While it is clear that TPLF would use the emergency to control the succession process, it is not clear to what extent the emergency would have a bearing on who the next prime minister of Ethiopia will be.

However, it is widely suggested that the next leader of the EPRDF and prime minister will be from OPDO, the party that governs the largest region in the country and contributes the largest number of seats to the ruling coalition in parliament.

Lemma Megersa, chairperson of the OPDO and president of the Oromia Regional state, and Dr Abiye Ahmed, deputy chairperson of the OPDO, are frontrunners for the position, according to party insiders and analysts.

Megersa, a charismatic, well-spoken, and transformational leader able to entice people across nationalist divides, made a bold and positive case for Ethiopia, arguing that Ethiopian-ness is addictive and that Oromo are the quintessential Ethiopians who protected the integrity and sovereignty of the Ethiopian state with their blood. An Oromo nationalist, Megersa successfully articulated the notion that Oromo nationalism is not the anti-thesis of Ethiopian nationalism, and that being an Oromo and Ethiopian are not two mutually exclusive identities, but rather should be seen as mutually reinforcing imperatives.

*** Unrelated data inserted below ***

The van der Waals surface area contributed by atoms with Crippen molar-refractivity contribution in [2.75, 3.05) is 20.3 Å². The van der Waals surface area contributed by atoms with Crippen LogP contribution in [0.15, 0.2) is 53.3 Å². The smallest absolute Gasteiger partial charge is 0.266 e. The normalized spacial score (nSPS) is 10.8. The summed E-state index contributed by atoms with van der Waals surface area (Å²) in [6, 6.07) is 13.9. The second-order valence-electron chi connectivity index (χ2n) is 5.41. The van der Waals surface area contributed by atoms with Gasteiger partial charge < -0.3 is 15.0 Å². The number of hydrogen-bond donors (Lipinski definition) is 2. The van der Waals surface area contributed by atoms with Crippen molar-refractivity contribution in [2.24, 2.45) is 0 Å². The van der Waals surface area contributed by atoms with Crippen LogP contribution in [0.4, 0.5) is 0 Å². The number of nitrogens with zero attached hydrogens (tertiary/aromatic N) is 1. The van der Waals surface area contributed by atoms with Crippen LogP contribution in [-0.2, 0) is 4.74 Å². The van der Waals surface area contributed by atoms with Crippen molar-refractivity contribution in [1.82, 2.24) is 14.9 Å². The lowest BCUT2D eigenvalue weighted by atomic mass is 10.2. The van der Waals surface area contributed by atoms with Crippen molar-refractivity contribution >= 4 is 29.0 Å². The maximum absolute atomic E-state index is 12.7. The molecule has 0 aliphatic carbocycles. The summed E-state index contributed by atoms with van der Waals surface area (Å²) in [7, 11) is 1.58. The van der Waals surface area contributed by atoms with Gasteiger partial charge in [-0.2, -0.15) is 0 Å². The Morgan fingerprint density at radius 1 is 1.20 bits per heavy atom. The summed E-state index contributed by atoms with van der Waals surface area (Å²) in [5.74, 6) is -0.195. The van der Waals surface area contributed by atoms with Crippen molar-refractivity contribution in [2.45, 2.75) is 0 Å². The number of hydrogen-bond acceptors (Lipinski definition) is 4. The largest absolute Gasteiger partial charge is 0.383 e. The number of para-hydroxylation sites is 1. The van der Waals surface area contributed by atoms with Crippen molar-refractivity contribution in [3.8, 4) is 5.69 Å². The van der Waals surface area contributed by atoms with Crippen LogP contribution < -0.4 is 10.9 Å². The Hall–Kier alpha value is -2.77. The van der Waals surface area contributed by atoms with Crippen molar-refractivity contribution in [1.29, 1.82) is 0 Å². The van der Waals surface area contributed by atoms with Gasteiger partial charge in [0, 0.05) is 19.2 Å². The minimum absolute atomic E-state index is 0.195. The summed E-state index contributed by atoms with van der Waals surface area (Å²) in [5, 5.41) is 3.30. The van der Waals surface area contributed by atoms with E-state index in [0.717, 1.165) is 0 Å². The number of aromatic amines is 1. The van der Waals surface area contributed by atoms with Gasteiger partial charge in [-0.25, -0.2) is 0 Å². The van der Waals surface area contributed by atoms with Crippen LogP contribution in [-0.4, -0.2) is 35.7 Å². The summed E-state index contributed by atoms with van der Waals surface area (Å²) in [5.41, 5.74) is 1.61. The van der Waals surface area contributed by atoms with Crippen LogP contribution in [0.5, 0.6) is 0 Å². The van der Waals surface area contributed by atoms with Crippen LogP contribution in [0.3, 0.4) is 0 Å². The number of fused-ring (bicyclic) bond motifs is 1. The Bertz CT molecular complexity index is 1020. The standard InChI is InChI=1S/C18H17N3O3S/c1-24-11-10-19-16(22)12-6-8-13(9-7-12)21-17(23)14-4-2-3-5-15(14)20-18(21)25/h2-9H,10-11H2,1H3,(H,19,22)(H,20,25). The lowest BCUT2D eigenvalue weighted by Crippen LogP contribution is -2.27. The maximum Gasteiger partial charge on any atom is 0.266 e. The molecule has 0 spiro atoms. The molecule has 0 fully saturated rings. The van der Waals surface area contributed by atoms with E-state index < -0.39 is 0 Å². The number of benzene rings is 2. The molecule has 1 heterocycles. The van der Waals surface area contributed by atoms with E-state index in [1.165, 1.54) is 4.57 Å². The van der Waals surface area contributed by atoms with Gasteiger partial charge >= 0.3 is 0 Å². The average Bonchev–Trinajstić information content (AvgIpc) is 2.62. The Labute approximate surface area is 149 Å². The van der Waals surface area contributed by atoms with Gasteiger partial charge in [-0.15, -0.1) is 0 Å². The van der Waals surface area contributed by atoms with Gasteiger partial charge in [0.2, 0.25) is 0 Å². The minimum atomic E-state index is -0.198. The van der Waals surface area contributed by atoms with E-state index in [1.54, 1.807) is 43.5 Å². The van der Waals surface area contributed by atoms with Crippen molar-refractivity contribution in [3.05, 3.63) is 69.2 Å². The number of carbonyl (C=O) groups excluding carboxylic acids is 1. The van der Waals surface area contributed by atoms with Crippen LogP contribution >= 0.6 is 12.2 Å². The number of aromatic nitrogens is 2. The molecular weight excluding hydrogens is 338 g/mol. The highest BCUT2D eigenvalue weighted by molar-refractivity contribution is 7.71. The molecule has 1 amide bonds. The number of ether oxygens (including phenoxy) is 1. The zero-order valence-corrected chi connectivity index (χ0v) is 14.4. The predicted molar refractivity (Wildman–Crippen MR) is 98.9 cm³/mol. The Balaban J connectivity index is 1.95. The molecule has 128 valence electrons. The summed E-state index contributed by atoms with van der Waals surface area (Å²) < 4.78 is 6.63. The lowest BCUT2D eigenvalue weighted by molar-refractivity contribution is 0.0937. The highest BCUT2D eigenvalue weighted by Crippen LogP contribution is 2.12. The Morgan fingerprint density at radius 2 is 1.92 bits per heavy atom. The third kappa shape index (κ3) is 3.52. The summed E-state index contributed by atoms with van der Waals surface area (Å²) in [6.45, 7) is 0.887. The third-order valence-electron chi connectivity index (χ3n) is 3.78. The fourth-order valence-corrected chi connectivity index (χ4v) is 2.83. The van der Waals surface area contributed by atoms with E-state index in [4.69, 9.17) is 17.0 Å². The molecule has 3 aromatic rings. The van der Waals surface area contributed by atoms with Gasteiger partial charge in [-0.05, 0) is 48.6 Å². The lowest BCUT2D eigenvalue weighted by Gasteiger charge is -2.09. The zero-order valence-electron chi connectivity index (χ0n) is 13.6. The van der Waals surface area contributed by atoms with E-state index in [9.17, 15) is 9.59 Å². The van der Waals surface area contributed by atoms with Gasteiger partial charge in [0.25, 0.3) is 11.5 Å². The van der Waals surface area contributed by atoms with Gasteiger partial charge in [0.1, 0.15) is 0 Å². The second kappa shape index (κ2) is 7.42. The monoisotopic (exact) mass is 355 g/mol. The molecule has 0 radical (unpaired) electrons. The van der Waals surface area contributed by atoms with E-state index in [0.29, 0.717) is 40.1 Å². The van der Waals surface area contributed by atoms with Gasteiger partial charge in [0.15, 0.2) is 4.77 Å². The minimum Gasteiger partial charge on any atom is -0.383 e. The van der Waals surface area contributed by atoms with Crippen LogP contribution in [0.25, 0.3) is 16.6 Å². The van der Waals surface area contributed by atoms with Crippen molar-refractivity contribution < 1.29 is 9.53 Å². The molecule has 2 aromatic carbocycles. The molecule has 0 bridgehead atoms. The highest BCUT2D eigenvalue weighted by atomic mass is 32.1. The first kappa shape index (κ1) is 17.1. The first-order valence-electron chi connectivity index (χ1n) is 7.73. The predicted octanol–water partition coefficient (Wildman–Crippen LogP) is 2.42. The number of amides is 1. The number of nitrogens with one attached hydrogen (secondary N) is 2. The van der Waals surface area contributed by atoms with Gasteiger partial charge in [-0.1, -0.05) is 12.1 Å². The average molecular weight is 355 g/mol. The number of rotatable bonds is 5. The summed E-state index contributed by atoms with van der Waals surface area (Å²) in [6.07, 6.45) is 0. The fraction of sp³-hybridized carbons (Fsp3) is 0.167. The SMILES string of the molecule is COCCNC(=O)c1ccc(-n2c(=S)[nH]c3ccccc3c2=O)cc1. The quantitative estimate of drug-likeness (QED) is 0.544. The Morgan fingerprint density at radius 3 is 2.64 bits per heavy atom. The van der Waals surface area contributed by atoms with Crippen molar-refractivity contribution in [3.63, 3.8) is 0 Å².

However, it is Ahmed, the technocratic, verstile, and ambitious operator of the OPDO that is most likely to be crowned as the next Prime Minister of Ethiopia.


TPLF’s militarisation of political life and its ruinous flirtation with violence will not go unchallenged. The party faces resistance not only from the general populace but also from within its own, organisational terrains, the OPDO and ANDM, the two critical coalition partners responsible for running the two most populous regions. Activists are calling upon the OPDO and ANDM to reject the state of emergency when it is tabled before parliament for ratification.

Even if the state of emergency is ratified by parliament, there is no reason to believe that further violence would stabilise the country. It bears noting that the Oromo protests turned into a nationwide movement of people once the government resorted to violence and killed hundreds of protesters in a matter of a month. The government, which already enjoys unlimited extra-constitutional power, cannot hope to silence or suppress demands for equality and freedom through more repression. As the US Embassy in Addis Ababa noted in a strongly worded statement, the answer is “greater freedom, not less”.

Greater freedom means addressing the systemic and structural inequities at the core of the political order, and pursuing the public policy objectives of widening the democratic space and fostering national consensus set out by the party, under a new and visionary leadership.

The views expressed in this article are the author’s own and do not necessarily reflect Al Jazeera’s editorial stance.

 Awol K Allo